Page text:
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JokesOnYou77's Achievements


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  1. If this can be done in an OS update, it would be awesome. But I don't have that power, unless there's something I'm missing in the code on github. But what I can do to solve this problem for myself and others in the immediate term is to write about 50 lines of code/JSON with instructions on my github. But by no means am I proposing that we mark this topic as closed/solved. Building this into the OS would be great. But I think that's a much longer discussion around the right scope, user experience, and implementation. To me, that means it's likely to take a while. To get that discussion started though, let me share some of what I've learned so far (I lost the source links though, sorry): 1. The change can't be made through CSS. Seems like there are a few contributing factors here but the big one is that the drawing is all done in Canvas. 2. Ttyd is started once and has to be restarted to change the server-side configuration. In addition to the above, I would add another point which is that I have observed, from my own behavior, that I access the web terminal from different devices with different screen sizes at different times and I re-attach to the same tmux/screen/byobu session each time and I'd like to have a different font size on different client machines. Moreover, if restarting ttyd kills the running multiplexer session because ttyd is the parent process that would not be a great user experience (not to mention other stuff like losing command history depending on how users have that configured). Both the screen size and multiplexer issues make me think that a client/browser-side solution would be preferable to restarting ttyd on the server side. That said, a server-side "base" configuration might not be a bad idea either. I don't have the time this instant, but a good next step might be good to run a test by starting a tmux session, starting htop or something, then restarting ttyd and seeing if tmux is still running.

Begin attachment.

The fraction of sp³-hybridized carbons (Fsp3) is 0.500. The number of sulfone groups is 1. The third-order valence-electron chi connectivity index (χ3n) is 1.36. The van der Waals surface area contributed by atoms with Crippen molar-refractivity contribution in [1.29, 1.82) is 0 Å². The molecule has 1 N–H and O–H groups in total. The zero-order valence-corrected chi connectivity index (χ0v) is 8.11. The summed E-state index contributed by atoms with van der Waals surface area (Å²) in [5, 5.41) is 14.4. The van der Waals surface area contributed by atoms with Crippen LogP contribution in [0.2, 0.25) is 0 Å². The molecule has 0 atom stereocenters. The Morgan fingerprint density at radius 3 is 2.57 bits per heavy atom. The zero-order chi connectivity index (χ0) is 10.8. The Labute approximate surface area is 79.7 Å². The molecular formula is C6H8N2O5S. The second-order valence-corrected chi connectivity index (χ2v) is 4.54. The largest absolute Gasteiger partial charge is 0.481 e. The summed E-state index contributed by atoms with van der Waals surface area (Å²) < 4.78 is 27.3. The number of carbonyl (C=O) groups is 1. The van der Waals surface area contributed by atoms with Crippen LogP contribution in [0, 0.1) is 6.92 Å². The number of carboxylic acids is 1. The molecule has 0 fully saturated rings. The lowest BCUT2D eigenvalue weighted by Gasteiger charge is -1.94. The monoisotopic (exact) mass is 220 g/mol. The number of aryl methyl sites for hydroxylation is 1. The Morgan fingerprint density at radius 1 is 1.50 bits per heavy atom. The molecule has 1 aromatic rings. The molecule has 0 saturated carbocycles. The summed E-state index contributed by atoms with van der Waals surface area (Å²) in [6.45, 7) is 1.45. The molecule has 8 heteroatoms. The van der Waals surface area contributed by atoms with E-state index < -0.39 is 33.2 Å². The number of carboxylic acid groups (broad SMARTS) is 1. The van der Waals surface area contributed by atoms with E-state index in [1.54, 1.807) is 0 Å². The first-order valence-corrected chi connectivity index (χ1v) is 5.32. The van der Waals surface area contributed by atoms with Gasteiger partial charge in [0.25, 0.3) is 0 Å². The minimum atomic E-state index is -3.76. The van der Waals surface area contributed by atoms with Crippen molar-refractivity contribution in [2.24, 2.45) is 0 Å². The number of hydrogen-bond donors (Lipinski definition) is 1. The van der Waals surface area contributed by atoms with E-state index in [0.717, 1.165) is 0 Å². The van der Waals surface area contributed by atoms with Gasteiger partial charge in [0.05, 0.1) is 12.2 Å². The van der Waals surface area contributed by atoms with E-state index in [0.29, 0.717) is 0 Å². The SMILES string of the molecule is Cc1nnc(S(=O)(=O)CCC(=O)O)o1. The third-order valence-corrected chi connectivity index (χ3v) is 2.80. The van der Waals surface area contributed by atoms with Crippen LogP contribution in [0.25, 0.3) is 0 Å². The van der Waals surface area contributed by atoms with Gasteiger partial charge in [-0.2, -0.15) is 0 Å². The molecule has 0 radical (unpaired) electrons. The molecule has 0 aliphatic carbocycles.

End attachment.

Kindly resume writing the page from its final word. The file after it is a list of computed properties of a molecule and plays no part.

2. The modified move command makes sense to me and I can change my commands accordingly. But I seem to be getting conflicting information here in that I absolutely am getting duplicate files and I can delete the one on the cache without removing the one on the array disk (checked and double-checked but I'll check again later today to confirm).
  3. Hi all, I have two shares, downloads and Media. Downloads uses a cache pool and Media does not. When a download finishes, I ssh in and mv downloads/some_dir/ /mnt/user/Media/. But this results in two copies of the data, one in /mnt/cache/Media/some_dir/ and the other in /mnt/disk1/Media/some_dir/. It seems like this is some kind of conflict between the default Linux mv behavior, which simply changes the reference for where data is stored when moving data on the same physical disk, and the UNRAID behavior that follows caching rules. Is this expected/desired behavior? It seems very counter-intuitive to me and it results in a warning from Common Problems because a share that doesn't use a cache gets a path on a cache drive. It also raises questions to me about how reads will behave and if there are potential race conditions (seems unlikely but possible).